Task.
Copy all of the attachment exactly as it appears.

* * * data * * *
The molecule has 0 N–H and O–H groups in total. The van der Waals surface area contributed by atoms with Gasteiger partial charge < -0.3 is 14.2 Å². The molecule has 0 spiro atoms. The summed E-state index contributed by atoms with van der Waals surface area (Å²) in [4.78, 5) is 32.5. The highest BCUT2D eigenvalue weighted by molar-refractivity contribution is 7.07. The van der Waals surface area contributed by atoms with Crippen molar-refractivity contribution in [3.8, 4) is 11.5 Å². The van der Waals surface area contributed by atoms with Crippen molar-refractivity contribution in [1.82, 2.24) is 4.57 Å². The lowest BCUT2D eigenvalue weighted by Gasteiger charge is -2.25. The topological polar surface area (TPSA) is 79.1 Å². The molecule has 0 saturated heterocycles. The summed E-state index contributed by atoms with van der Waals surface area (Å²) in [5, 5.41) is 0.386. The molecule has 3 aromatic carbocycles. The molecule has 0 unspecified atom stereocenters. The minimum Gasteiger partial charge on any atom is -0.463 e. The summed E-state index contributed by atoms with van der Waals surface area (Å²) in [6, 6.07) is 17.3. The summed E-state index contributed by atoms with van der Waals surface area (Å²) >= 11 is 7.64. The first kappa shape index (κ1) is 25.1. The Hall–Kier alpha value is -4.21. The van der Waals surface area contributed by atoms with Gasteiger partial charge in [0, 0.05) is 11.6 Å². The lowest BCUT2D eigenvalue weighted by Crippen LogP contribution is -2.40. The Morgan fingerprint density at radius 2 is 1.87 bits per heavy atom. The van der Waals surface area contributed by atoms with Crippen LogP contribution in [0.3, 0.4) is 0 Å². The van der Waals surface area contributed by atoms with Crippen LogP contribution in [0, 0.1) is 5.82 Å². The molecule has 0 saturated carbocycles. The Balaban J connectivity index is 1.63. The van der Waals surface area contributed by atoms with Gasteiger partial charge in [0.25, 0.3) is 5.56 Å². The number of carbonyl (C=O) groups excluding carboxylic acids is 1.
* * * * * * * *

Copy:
The molecule has 0 N–H and O–H groups in total. The van der Waals surface area contributed by atoms with Gasteiger partial charge < -0.3 is 14.2 Å². The molecule has 0 spiro atoms. The summed E-state index contributed by atoms with van der Waals surface area (Å²) in [4.78, 5) is 32.5. The highest BCUT2D eigenvalue weighted by molar-refractivity contribution is 7.07. The van der Waals surface area contributed by atoms with Crippen molar-refractivity contribution in [3.8, 4) is 11.5 Å². The van der Waals surface area contributed by atoms with Crippen molar-refractivity contribution in [1.82, 2.24) is 4.57 Å². The lowest BCUT2D eigenvalue weighted by Gasteiger charge is -2.25. The topological polar surface area (TPSA) is 79.1 Å². The molecule has 0 saturated heterocycles. The summed E-state index contributed by atoms with van der Waals surface area (Å²) in [5, 5.41) is 0.386. The molecule has 3 aromatic carbocycles. The molecule has 0 unspecified atom stereocenters. The minimum Gasteiger partial charge on any atom is -0.463 e. The summed E-state index contributed by atoms with van der Waals surface area (Å²) in [6, 6.07) is 17.3. The summed E-state index contributed by atoms with van der Waals surface area (Å²) >= 11 is 7.64. The first kappa shape index (κ1) is 25.1. The Hall–Kier alpha value is -4.21. The van der Waals surface area contributed by atoms with Gasteiger partial charge in [0, 0.05) is 11.6 Å². The lowest BCUT2D eigenvalue weighted by Crippen LogP contribution is -2.40. The Morgan fingerprint density at radius 2 is 1.87 bits per heavy atom. The van der Waals surface area contributed by atoms with Crippen LogP contribution in [0.3, 0.4) is 0 Å². The van der Waals surface area contributed by atoms with Crippen LogP contribution in [0, 0.1) is 5.82 Å². The molecule has 0 saturated carbocycles. The Balaban J connectivity index is 1.63. The van der Waals surface area contributed by atoms with Gasteiger partial charge in [0.25, 0.3) is 5.56 Å². The number of carbonyl (C=O) groups excluding carboxylic acids is 1.